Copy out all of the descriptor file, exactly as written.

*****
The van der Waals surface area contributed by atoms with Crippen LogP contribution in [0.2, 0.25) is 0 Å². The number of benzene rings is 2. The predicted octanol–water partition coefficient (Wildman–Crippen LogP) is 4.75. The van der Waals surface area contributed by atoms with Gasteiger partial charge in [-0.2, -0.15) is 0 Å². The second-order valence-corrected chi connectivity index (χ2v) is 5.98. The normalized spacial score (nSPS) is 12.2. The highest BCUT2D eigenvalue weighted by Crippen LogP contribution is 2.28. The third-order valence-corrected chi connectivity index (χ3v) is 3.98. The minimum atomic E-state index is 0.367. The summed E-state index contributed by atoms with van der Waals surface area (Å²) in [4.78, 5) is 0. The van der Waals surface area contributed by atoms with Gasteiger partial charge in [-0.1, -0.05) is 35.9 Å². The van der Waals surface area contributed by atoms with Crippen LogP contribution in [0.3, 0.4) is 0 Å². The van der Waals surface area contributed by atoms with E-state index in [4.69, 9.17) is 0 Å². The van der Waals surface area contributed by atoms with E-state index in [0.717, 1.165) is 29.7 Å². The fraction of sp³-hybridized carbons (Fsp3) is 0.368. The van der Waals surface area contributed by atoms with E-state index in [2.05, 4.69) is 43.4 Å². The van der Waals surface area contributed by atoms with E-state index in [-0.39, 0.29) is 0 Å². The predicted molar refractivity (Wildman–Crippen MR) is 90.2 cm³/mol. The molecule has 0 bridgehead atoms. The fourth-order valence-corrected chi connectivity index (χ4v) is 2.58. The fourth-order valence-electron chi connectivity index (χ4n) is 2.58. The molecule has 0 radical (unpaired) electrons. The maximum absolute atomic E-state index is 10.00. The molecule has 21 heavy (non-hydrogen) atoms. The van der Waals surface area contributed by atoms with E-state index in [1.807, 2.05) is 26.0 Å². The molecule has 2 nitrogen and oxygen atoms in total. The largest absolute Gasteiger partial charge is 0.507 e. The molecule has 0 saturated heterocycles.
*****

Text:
The van der Waals surface area contributed by atoms with Crippen LogP contribution in [0.2, 0.25) is 0 Å². The number of benzene rings is 2. The predicted octanol–water partition coefficient (Wildman–Crippen LogP) is 4.75. The van der Waals surface area contributed by atoms with Gasteiger partial charge in [-0.2, -0.15) is 0 Å². The second-order valence-corrected chi connectivity index (χ2v) is 5.98. The normalized spacial score (nSPS) is 12.2. The highest BCUT2D eigenvalue weighted by Crippen LogP contribution is 2.28. The third-order valence-corrected chi connectivity index (χ3v) is 3.98. The minimum atomic E-state index is 0.367. The summed E-state index contributed by atoms with van der Waals surface area (Å²) in [4.78, 5) is 0. The van der Waals surface area contributed by atoms with Gasteiger partial charge in [-0.1, -0.05) is 35.9 Å². The van der Waals surface area contributed by atoms with Crippen LogP contribution in [0.3, 0.4) is 0 Å². The van der Waals surface area contributed by atoms with E-state index in [4.69, 9.17) is 0 Å². The van der Waals surface area contributed by atoms with E-state index in [0.717, 1.165) is 29.7 Å². The fraction of sp³-hybridized carbons (Fsp3) is 0.368. The van der Waals surface area contributed by atoms with E-state index in [2.05, 4.69) is 43.4 Å². The van der Waals surface area contributed by atoms with E-state index in [-0.39, 0.29) is 0 Å². The predicted molar refractivity (Wildman–Crippen MR) is 90.2 cm³/mol. The molecule has 0 bridgehead atoms. The fourth-order valence-corrected chi connectivity index (χ4v) is 2.58. The fourth-order valence-electron chi connectivity index (χ4n) is 2.58. The molecule has 0 radical (unpaired) electrons. The maximum absolute atomic E-state index is 10.00. The molecule has 21 heavy (non-hydrogen) atoms. The van der Waals surface area contributed by atoms with E-state index in [1.807, 2.05) is 26.0 Å². The molecule has 2 nitrogen and oxygen atoms in total. The largest absolute Gasteiger partial charge is 0.507 e. The molecule has 0 saturated heterocycles.